I'm preparing to submit house plans for approval by my Architectural Review Committee.

I felt confident. We prepared a house to the specifications of the covenants and studied them carefully. I just discussed the plans with a member of the ARC. He stated "no lots with xyz showing will be allowed."

However, this is nowhere in the covenants. Nor is it in any of the documents I signed when I bought the house.

Can an ARC enforce covenants or building restrictions NOT within their documents? Further, can they be liable for costs and time we've spent designing and planning our house based on their covenants?

  • It's possible that some document gives discretion to the HOA to impose additional restrictions or that the terms under which its approval is required are vague enough that it can in practice do so. What do the documents say about the approval process? Also, in what jurisdiction is this? Statutory law may override provisions of the documents, or it may impose rules or requirements in areas that the documents do not address.
    – phoog
    Commented Sep 11, 2018 at 15:57
  • Phoog - this is Tennessee. The document does note "authority to confirm or deny any project belongs solely to the ARC." This language clearly cedes authority, but does it allow non-statutory decisions (covenants being statute in this analogy)? My real question is this: Does the law or custom require the ARC to confirm or deny based on its set covenants? As a metaphor: A judge may have the authority to confirm or deny an appeal, but doesn't he need a statute or precedent to base his decisions? Or do ARCs possess the power to nullify on will alone?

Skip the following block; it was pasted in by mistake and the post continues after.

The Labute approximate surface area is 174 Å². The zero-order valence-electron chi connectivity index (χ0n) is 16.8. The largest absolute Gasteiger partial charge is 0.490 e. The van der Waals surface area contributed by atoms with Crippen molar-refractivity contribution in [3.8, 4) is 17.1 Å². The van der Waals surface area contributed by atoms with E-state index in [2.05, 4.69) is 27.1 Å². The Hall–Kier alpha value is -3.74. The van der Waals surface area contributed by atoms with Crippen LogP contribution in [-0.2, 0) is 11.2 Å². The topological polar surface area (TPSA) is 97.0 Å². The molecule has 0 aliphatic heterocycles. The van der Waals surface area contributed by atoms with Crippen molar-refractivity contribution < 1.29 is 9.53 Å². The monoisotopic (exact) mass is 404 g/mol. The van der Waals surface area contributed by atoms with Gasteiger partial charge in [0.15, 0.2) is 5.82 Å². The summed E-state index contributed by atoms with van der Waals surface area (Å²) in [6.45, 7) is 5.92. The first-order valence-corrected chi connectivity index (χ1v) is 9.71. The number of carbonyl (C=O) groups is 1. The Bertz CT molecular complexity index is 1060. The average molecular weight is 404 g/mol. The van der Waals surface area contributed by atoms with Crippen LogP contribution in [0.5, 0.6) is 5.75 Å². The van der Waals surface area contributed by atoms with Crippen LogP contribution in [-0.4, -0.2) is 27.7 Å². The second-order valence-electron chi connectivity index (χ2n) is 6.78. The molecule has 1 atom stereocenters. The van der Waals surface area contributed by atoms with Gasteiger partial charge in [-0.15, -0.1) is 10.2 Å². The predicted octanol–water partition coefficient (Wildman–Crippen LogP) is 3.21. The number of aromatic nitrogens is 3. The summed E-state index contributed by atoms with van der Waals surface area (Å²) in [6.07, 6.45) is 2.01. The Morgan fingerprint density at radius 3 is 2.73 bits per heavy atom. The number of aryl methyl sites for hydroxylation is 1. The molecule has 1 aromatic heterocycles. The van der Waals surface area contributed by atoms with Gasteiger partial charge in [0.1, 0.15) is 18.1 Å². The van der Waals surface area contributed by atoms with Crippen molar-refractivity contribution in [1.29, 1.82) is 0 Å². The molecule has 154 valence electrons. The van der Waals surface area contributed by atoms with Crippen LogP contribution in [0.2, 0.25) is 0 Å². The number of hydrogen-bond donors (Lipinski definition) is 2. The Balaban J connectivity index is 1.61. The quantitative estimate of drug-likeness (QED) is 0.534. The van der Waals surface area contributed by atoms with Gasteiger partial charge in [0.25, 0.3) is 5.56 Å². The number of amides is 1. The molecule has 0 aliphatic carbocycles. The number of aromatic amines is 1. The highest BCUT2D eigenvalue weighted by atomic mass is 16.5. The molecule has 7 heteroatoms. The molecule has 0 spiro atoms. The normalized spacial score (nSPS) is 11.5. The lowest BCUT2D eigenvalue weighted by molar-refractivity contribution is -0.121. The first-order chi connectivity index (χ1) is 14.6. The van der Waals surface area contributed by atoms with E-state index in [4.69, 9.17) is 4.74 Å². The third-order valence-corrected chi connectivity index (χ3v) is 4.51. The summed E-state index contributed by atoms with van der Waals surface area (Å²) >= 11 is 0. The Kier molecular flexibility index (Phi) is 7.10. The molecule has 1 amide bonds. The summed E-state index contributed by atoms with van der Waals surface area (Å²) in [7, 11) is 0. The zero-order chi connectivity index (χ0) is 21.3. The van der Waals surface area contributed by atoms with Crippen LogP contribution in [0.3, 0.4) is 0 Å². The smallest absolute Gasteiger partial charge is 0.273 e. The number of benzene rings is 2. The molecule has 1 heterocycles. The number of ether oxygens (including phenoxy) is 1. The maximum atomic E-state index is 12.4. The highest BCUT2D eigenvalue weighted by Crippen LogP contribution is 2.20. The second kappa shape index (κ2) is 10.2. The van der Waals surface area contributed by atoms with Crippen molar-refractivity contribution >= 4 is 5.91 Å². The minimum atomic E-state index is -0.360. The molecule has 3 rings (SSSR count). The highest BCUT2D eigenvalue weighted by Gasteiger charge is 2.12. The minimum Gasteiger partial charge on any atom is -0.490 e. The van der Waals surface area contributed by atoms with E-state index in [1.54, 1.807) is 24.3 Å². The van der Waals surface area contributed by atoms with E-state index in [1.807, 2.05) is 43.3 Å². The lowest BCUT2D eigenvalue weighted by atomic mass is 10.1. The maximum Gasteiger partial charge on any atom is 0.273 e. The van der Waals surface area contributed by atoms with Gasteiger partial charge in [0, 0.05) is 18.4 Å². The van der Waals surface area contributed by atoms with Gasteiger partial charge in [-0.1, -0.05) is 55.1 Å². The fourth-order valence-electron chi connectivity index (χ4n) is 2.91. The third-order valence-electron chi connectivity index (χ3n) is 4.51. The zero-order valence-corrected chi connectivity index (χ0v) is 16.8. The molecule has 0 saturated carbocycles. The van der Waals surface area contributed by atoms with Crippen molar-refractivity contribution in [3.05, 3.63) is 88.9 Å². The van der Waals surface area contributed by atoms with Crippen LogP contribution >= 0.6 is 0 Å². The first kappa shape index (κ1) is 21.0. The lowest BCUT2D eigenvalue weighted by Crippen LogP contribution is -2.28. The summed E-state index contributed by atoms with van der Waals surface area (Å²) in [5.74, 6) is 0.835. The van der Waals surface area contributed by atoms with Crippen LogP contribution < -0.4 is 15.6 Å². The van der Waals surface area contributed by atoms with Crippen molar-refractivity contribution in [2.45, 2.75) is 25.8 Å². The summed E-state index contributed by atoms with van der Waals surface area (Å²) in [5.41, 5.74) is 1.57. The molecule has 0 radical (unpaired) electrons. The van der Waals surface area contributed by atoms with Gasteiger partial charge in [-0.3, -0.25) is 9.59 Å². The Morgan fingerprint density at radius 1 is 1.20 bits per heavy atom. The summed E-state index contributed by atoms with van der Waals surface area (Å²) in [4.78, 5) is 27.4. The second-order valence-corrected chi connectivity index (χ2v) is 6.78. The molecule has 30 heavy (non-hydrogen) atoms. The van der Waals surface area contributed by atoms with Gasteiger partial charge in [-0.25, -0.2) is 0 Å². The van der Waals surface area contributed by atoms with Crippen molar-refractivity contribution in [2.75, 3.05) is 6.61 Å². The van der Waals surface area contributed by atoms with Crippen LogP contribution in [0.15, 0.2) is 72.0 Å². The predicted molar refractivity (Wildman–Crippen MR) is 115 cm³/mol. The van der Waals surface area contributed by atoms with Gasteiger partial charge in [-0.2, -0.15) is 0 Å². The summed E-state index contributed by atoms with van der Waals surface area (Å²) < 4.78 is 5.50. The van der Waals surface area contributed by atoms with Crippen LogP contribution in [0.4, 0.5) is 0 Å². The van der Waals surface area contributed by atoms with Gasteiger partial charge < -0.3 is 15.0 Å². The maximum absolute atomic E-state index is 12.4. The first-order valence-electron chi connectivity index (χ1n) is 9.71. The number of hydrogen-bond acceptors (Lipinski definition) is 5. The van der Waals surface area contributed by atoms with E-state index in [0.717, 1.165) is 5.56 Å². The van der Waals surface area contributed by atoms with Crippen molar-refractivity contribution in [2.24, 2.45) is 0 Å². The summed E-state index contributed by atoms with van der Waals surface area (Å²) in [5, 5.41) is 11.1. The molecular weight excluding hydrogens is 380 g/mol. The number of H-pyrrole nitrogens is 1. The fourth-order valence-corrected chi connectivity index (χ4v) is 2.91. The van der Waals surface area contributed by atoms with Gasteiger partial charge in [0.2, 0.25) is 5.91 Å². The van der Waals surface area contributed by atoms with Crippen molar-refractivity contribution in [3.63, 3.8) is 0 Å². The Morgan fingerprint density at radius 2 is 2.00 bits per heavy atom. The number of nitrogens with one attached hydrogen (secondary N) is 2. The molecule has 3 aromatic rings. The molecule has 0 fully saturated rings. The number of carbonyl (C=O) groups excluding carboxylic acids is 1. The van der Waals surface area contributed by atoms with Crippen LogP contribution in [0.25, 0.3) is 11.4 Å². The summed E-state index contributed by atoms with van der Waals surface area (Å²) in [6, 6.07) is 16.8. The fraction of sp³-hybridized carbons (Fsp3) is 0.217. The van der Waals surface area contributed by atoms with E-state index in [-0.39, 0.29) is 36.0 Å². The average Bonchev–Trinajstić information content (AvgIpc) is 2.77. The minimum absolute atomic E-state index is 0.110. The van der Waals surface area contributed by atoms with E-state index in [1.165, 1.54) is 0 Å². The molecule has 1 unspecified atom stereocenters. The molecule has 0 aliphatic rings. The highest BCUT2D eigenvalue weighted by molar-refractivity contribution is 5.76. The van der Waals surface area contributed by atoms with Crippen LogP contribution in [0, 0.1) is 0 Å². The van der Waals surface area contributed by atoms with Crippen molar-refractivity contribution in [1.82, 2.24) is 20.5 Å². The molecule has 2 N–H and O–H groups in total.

– John
    Commented Sep 11, 2018 at 17:15
  • You're right: saying they have authority to make a decision doesn't imply that they have discretion to impose new criteria or make an arbitrary or unreasonable decision. I'm somewhat familiar with housing cooperatives under New York law, but know little about HOA's and nothing about Tennessee law, so I don't have much else to say, I'm afraid. I hope someone who can answer will do so soon.
    – phoog
    Commented Sep 11, 2018 at 17:22
  • Thank you for your answer. I see this as a potential issue of major contention. The ARC I refer to recently gained power en bloc. The previous officeholders noted in public discussion "we have the authority to recommend items that are suggested, but not the power to compel" For ex. it states "the ARC prefers tinted walks and driveways." The prior ARC stressed that a preference carries no mandate. Logically, if a stated preference carries no authority an unstated decision carries none either. However, I don't know the legal basis of that statement.
    – John
    Commented Sep 11, 2018 at 17:43


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